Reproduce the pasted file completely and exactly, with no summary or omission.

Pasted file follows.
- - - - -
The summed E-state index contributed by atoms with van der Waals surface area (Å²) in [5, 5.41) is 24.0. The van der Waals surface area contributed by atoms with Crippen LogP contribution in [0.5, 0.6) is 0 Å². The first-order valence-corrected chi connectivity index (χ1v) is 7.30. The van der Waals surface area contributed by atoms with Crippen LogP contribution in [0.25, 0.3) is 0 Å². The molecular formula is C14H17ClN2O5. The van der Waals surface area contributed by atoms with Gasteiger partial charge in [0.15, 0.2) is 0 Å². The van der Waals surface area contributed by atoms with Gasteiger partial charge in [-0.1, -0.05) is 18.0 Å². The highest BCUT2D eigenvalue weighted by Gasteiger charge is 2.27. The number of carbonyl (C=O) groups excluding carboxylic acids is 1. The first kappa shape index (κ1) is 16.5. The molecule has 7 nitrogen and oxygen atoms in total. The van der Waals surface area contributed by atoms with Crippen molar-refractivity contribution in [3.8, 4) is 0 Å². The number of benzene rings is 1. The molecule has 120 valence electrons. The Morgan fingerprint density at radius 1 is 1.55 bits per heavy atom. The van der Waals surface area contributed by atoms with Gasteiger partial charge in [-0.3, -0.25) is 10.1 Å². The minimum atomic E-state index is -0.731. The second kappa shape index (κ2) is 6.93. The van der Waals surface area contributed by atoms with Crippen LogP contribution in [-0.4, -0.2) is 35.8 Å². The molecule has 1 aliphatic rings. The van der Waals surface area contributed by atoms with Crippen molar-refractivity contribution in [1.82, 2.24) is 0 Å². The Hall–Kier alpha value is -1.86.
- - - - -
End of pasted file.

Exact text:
The summed E-state index contributed by atoms with van der Waals surface area (Å²) in [5, 5.41) is 24.0. The van der Waals surface area contributed by atoms with Crippen LogP contribution in [0.5, 0.6) is 0 Å². The first-order valence-corrected chi connectivity index (χ1v) is 7.30. The van der Waals surface area contributed by atoms with Crippen LogP contribution in [0.25, 0.3) is 0 Å². The molecular formula is C14H17ClN2O5. The van der Waals surface area contributed by atoms with Gasteiger partial charge in [0.15, 0.2) is 0 Å². The van der Waals surface area contributed by atoms with Gasteiger partial charge in [-0.1, -0.05) is 18.0 Å². The highest BCUT2D eigenvalue weighted by Gasteiger charge is 2.27. The number of carbonyl (C=O) groups excluding carboxylic acids is 1. The first kappa shape index (κ1) is 16.5. The molecule has 7 nitrogen and oxygen atoms in total. The van der Waals surface area contributed by atoms with Crippen molar-refractivity contribution in [3.8, 4) is 0 Å². The number of benzene rings is 1. The molecule has 120 valence electrons. The Morgan fingerprint density at radius 1 is 1.55 bits per heavy atom. The van der Waals surface area contributed by atoms with Gasteiger partial charge in [-0.3, -0.25) is 10.1 Å². The minimum atomic E-state index is -0.731. The second kappa shape index (κ2) is 6.93. The van der Waals surface area contributed by atoms with Crippen LogP contribution in [-0.4, -0.2) is 35.8 Å². The molecule has 1 aliphatic rings. The van der Waals surface area contributed by atoms with Crippen molar-refractivity contribution in [1.82, 2.24) is 0 Å². The Hall–Kier alpha value is -1.86.